Anecdotal evidence suggests that mobile access to training and video is not as exciting to staff as thought by management. There are some outstanding use cases, but too often app design is being driven by egotistical thinking and not by understanding of real users’ needs. I have yet to see the successful design of a family of workplace apps that are consistent, useful and easily learnable.
Mobility is absolutely crucial for ROI. Not that all organizations should implement a mobile-first attitude; this depends on the user base.
Too many organizations assume their front-line employees who don’t sit in front of computers – think miners, retail and food service workers, nurses, etc. – aren’t technically savvy enough to leverage mobile solutions. We have found the opposite in our client work.
As for apps, I am seeing a proliferation of company apps, which confuses employee users. If I must navigate amongst half a dozen different apps to get the information I need for work, something is wrong. A new app isn’t always the right solution. The app collection should always be re-evaluated as a whole prior to creating another new app.
As the consumer world becomes more user aware and can appear to second guess what you want when you want it, the expectation from users will be that the same should happen at work.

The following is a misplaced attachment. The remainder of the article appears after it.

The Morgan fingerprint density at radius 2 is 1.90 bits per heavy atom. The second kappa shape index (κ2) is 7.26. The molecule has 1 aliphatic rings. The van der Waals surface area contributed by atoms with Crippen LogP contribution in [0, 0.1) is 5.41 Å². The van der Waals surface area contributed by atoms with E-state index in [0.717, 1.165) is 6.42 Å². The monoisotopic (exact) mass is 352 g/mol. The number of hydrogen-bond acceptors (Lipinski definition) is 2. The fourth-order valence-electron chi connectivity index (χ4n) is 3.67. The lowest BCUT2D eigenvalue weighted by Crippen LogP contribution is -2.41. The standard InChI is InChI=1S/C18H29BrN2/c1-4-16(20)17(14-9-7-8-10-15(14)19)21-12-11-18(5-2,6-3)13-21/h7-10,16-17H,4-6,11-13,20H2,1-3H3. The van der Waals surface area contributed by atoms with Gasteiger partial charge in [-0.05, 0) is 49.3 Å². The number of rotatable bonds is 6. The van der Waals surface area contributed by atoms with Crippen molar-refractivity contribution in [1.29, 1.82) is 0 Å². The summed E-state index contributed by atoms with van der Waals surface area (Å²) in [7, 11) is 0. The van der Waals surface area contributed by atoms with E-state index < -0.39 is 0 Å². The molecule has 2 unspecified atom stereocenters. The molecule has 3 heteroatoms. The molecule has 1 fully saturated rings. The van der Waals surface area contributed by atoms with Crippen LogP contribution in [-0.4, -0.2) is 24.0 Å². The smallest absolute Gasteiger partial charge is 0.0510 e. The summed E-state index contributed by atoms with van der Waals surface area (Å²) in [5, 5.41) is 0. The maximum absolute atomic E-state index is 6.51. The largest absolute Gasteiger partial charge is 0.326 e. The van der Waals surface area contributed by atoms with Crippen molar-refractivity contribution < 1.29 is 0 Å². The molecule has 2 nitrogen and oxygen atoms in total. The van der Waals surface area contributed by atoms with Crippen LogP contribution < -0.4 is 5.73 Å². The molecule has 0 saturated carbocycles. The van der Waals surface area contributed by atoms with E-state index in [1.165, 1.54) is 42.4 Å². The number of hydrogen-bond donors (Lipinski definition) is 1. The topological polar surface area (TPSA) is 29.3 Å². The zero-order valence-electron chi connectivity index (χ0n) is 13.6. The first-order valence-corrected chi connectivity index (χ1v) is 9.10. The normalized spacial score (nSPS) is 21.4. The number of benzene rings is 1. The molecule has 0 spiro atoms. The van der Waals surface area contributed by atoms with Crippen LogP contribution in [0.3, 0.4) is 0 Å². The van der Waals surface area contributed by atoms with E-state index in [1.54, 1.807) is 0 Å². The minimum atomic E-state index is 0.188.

The challenge here is that to do this, we need to record more audit about what a user is doing, when & where. Building up a bigger profile of the users interests & habits. However, this will also conflict with privacy regulation.
The big question is how does the consumer world get around this regulation and how can we replicate this model internally with just a fraction of the users compared to sites such as Google & Amazon?
It is a fact of our culture and society that mobile technology is how people engage with the world, so mobile/apps are an increasingly important part of the digital workplace, otherwise the physical workplace ends up out of step. However organisations deliver this incosistently, as IT often put layers of security on top in order for people to get on, or the mobile site is clunky to use, or the app is so stripped down it’s not worth the time to download. Apps are supposed to be simple, but digital workplaces can be complex, so this balance needs to be found more consistently. I think apps and mobiles site still need a lot of work to improve the experience of the end user.